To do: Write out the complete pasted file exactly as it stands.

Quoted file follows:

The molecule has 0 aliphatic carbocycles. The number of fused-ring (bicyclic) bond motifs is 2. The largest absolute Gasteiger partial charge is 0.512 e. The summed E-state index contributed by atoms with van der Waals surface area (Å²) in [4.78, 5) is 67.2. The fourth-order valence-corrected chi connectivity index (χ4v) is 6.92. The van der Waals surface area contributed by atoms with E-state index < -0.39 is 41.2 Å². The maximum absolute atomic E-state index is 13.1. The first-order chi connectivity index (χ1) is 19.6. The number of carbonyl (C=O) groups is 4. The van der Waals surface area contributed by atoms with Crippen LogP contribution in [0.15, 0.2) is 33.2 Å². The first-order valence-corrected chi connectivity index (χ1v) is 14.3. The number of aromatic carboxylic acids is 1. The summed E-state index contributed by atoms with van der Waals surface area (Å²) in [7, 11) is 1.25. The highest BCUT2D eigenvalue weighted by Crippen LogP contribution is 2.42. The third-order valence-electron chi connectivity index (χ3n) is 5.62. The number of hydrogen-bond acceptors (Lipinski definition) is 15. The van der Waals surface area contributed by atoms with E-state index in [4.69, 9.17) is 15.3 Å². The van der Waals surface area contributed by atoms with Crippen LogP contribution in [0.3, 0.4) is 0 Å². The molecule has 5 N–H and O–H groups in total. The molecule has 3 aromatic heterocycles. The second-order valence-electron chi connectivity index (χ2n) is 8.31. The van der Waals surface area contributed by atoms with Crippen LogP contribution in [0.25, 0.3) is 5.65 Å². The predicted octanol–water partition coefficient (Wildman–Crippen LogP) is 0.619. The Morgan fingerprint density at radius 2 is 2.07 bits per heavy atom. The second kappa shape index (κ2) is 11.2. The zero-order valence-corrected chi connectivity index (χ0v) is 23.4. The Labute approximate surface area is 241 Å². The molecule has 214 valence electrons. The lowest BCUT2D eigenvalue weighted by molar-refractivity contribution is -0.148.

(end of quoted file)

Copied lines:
The molecule has 0 aliphatic carbocycles. The number of fused-ring (bicyclic) bond motifs is 2. The largest absolute Gasteiger partial charge is 0.512 e. The summed E-state index contributed by atoms with van der Waals surface area (Å²) in [4.78, 5) is 67.2. The fourth-order valence-corrected chi connectivity index (χ4v) is 6.92. The van der Waals surface area contributed by atoms with E-state index < -0.39 is 41.2 Å². The maximum absolute atomic E-state index is 13.1. The first-order chi connectivity index (χ1) is 19.6. The number of carbonyl (C=O) groups is 4. The van der Waals surface area contributed by atoms with Crippen LogP contribution in [0.15, 0.2) is 33.2 Å². The first-order valence-corrected chi connectivity index (χ1v) is 14.3. The number of aromatic carboxylic acids is 1. The summed E-state index contributed by atoms with van der Waals surface area (Å²) in [7, 11) is 1.25. The highest BCUT2D eigenvalue weighted by Crippen LogP contribution is 2.42. The third-order valence-electron chi connectivity index (χ3n) is 5.62. The number of hydrogen-bond acceptors (Lipinski definition) is 15. The van der Waals surface area contributed by atoms with E-state index in [4.69, 9.17) is 15.3 Å². The van der Waals surface area contributed by atoms with Crippen LogP contribution in [0.3, 0.4) is 0 Å². The molecule has 5 N–H and O–H groups in total. The molecule has 3 aromatic heterocycles. The second-order valence-electron chi connectivity index (χ2n) is 8.31. The van der Waals surface area contributed by atoms with Crippen LogP contribution in [0.25, 0.3) is 5.65 Å². The predicted octanol–water partition coefficient (Wildman–Crippen LogP) is 0.619. The Morgan fingerprint density at radius 2 is 2.07 bits per heavy atom. The second kappa shape index (κ2) is 11.2. The zero-order valence-corrected chi connectivity index (χ0v) is 23.4. The Labute approximate surface area is 241 Å². The molecule has 214 valence electrons. The lowest BCUT2D eigenvalue weighted by molar-refractivity contribution is -0.148.